LeBron James of the Cleveland Cavaliers wears an “I Can’t Breathe” shirt during warm-ups before a game against the Brooklyn Nets at the Barclays Center in Brooklyn, N.Y., Dec. 8, 2014.
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Members of the Mendocino High School girls’ basketball team in California are organizing on Monday after being banned from a tournament because of their insistence on wearing “I Can’t Breathe” T-shirts in solidarity with Eric Garner, the New York City man who died in July after police placed him in a choke hold, USA Today reports.

According to the site, the girls are planning the peaceful demonstration to proclaim their right to free speech as well as to protest racism and police brutality. Members of the team are planning to meet outside Fort Bragg High School, whose athletic director announced that neither the girls’ nor boys’ teams from Mendocino would be permitted to play in the three-day tournament hosted by the school, out of fear that students would continue to wear the “I Can’t Breathe” shirts they’d been wearing during warm-ups.

The boys’ team was allowed back into the tournament after its players, with the exception of one, promised not to wear the shirts. Not enough members of the girls’ team agreed to the condition, however.

According to USA Today, Fort Bragg Principal Rebecca Walker issued a statement on Friday saying that school officials respected the teams “for paying attention to what is going on around in the world around them,” but were still prohibiting the shirts for security reasons.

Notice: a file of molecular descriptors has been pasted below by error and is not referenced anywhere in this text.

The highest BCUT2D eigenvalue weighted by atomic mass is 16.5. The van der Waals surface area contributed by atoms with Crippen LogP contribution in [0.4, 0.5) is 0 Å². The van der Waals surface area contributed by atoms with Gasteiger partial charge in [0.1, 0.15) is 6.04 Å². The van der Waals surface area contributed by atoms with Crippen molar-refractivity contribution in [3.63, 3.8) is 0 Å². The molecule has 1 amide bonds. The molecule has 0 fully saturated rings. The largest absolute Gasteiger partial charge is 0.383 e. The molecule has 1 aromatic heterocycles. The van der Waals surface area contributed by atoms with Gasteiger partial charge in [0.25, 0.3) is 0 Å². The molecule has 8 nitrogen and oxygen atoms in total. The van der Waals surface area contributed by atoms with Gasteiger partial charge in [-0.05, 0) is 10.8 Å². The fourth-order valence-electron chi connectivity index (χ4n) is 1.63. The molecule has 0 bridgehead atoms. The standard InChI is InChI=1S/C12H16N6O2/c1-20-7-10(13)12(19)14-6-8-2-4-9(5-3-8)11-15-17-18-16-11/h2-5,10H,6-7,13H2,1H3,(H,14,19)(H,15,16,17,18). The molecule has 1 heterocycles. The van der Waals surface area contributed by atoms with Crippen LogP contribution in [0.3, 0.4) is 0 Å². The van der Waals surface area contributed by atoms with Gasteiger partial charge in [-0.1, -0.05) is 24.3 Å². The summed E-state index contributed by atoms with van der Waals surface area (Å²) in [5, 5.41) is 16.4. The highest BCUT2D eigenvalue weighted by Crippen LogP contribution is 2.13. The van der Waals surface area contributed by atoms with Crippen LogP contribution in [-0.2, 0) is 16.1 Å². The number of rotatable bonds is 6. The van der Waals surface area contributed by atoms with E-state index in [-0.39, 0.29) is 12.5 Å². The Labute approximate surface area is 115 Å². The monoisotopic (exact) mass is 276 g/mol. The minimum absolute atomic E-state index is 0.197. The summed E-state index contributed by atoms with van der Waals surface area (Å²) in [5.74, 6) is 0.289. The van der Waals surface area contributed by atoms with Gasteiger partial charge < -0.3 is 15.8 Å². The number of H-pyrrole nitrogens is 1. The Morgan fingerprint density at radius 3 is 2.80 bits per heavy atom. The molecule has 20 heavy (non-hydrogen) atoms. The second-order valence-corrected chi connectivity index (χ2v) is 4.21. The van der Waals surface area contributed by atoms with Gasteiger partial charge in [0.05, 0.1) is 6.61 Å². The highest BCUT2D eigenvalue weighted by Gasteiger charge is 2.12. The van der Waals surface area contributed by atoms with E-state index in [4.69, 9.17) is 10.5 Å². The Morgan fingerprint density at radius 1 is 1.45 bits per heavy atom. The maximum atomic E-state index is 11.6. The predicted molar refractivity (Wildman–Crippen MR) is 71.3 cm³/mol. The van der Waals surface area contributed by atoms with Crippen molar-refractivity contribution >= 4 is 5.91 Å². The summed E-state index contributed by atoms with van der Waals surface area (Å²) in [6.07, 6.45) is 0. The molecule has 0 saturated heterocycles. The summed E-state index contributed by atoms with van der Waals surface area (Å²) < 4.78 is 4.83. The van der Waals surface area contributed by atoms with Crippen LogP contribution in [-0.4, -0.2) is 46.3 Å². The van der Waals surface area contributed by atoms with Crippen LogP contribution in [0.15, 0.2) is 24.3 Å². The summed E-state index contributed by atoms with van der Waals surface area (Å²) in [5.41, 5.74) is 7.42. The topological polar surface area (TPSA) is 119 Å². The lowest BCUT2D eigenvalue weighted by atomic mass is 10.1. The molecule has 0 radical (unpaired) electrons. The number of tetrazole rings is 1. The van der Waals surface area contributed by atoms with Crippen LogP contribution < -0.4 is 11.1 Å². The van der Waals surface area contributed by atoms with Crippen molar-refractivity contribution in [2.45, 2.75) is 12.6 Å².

“To protect the safety and well-being of all tournament participants it is necessary to ensure that all political statements and/or protests are kept away from this tournament,” the principal wrote in her statement, indicating that she was also speaking for the athletic director and the school superintendent. “We are a small school district that simply does not have the resources to ensure the safety and well-being of our staff, students and guests at the tournament should someone get upset and choose to act out.”


Many athletes—professional and college and, of course, now high school—have taken to wearing “I Can’t Breathe” shirts during warm-ups. 

Read more at USA Today.